Every now and then we drift slightly away from housing and take a peek at commercial real estate. Retail not only “follows rooftops”, but often tells us a lot about the potential for the housing market.
This morning L sent me an article from the Arizona Republic about profits at Salt River Project. (SRP) SRP provides most of the power in the Phoenix area, and their profits were down 6.3% from last year. This was almost entirely a result of a drop in usage by commercial customers. SRP also reported this surprising statistic: (Thanks L!)
During the last two years of the recession, SRP has seen a significant increase in “inactive” commercial customers – those that are still paying bills but using very little energy.
Most of those customers represent vacant storefronts and offices where the landlord is maintaining the premise only with emergency lights and an alarm.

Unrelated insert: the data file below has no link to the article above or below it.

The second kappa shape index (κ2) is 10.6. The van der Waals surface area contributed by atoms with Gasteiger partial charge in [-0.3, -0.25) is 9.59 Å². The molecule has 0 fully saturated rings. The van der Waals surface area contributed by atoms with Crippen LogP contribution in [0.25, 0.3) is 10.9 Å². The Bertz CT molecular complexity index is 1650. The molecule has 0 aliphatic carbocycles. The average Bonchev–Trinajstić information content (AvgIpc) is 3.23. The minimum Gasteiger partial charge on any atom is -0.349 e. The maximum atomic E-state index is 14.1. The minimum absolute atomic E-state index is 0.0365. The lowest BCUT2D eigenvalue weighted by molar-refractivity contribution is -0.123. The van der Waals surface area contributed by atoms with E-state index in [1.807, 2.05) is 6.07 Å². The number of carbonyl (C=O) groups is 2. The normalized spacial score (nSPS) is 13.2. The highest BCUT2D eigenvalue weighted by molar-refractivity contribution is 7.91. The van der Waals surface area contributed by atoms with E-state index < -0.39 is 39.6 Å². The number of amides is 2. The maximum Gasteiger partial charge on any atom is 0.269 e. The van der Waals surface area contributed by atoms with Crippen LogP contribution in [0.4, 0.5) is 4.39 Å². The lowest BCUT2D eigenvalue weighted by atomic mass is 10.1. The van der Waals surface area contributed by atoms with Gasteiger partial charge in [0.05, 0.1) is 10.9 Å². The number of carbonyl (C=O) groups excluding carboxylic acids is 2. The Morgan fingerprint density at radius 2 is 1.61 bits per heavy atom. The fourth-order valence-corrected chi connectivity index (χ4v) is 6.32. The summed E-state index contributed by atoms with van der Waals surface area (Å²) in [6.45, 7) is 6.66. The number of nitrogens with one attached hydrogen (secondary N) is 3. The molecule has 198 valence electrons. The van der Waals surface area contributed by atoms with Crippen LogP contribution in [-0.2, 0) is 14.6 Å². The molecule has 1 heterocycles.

Nearly one in four business customers in SRP territory fell into that category last year, Bonsall said, and that doesn’t include properties that are vacant and shut off from power.
“We all see that driving around the Valley,” he said. “There are a lot of premises just not being used.”
This level of vacancy can be attributed to two factors. One was massive overbuilding of commercial real estate. When residential cooled off, building switched to commercial which was still considered “hot”. The other is that consumers have cut back, forcing businesses to cut back or shutter their doors.
What does this tell us about housing? A poor employment picture means a poor prospect for housing. The claim is that the recession is over in Arizona. Don’t believe it.